Today’s competitive global business environment, dynamic customer demands, and unbroken pressure to reduce costs and increase revenues and profit margins are reshaping the traditional freight forwarding business.
These critical business challenges are driving the necessity to create strong end-to-end freight forwarding capabilities with visibility and transparency across the organization. To provide visibility, analytics, speed, reliability, and transparency within the entire operations, the freight forwarding visibility principles are increasingly taking shape around the control tower.
A freight forwarding control tower is an information hub that collects and integrates data from across functions and operations within and outside the organization, supported by technologies, processes, and technical experts.
The objective of the control tower isn’t limited to providing visibility and generating alerts and notifications,it also extends to providing analytics and execution in order to supply enhanced visibility and efficiency in decision making that’s aligned with strategic objectives.
Real-time access to information from across the organization allows the freight forwarders to possess total visibility on orders, shipments, employee performance, and dashboards to understand “what is occurring now?”
Additionally, analytics tools like predictive analytics allow freight forwarders to do root cause analysis of any given scenario, risk analysis and answer questions like “Why is this happening?” “What can happen next?” and “How can we improve?”
The control tower helps in the execution by providing the freight forwarders with detailed information and action plans and by monitoring every activity to enable continuous improvement.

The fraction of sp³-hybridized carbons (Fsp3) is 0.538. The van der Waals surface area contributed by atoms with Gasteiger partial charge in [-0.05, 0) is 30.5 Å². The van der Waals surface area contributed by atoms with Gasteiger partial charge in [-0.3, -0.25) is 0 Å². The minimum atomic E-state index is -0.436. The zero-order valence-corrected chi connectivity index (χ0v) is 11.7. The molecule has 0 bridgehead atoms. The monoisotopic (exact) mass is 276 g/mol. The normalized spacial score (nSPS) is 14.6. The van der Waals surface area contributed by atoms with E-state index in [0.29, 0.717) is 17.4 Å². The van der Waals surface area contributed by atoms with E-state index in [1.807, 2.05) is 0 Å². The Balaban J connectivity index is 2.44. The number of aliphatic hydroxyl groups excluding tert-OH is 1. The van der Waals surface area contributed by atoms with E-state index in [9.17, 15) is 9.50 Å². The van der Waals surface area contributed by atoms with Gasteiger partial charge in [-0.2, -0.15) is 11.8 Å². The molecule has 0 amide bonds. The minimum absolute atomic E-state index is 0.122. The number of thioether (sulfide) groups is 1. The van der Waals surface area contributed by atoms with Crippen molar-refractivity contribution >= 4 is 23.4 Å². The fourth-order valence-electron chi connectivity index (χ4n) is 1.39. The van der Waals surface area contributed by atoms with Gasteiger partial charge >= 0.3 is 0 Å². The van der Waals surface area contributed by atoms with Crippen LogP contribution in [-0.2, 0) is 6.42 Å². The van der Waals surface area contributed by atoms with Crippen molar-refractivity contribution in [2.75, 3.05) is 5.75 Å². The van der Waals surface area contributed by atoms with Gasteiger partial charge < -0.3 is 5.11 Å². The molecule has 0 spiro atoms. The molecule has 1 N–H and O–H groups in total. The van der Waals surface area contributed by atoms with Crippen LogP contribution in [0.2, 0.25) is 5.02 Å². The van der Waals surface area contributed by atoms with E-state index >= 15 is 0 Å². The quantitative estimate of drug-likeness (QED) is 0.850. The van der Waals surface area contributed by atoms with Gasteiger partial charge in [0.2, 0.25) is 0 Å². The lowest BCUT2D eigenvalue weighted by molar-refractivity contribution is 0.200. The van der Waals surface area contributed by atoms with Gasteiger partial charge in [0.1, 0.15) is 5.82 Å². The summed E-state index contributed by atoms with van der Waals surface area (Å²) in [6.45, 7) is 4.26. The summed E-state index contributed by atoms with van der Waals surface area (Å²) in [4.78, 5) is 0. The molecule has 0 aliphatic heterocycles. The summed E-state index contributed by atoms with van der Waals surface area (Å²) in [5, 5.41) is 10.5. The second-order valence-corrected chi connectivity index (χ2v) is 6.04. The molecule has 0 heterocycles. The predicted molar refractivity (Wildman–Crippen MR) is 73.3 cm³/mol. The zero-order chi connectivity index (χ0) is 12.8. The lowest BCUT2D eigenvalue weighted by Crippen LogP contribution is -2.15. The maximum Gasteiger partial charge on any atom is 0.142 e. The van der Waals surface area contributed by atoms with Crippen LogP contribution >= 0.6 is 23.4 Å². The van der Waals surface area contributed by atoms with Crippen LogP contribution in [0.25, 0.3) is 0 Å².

A control tower can act as a really powerful tool for freight forwarders since it affects a variety of vendors, shippers, and customs houses delivering transactional services to multiple organizations in multiple countries.
Let us have an example to show how a control tower can help a freight forwarder achieve functional excellence in transportation utilization, cost, and on-time delivery.
When a shipper places an order, the company’s enterprise resource planning or ERP system generates outbound delivery orders. Now since the forwarder has set up a control tower, the order, rather than being directly placed with the transporter, is going to be routed through the control tower team.
The team, equipped with advanced analytics capabilities, creates the shipment plan by optimizing delivery orders, consolidating, routing, and assigning a carrier, and sends the plan to ERP. The control tower then tenders the shipments to carriers and advises each location accordingly.
After the carriers pick up their loads, the control tower provides real-time visibility, in-transit status messages from each carrier so as to manage compliance and help ensure the timely arrival of shipments. Once the consignment is delivered, the carrier submits the freight bill, and the tower oversees the audit, dispute resolution, and payment processes.
With a control tower in place, this freight forwarding company can save 10 percent to 20 percent of transport costs, achieve route optimization, improve efficiency, make timely recovery of payments, and in particular provide better customer satisfaction.
Moreover, the control tower provides a summary and detailed view of employees’ daily performance, current job status, daily operations performance, data transparency, high flexibility, and financial control and dynamic decision making support.
Given these benefits, I believe the freight forwarding control tower will soon become the most powerful tool in boosting the overall efficiency and performance of the freight forwarding business.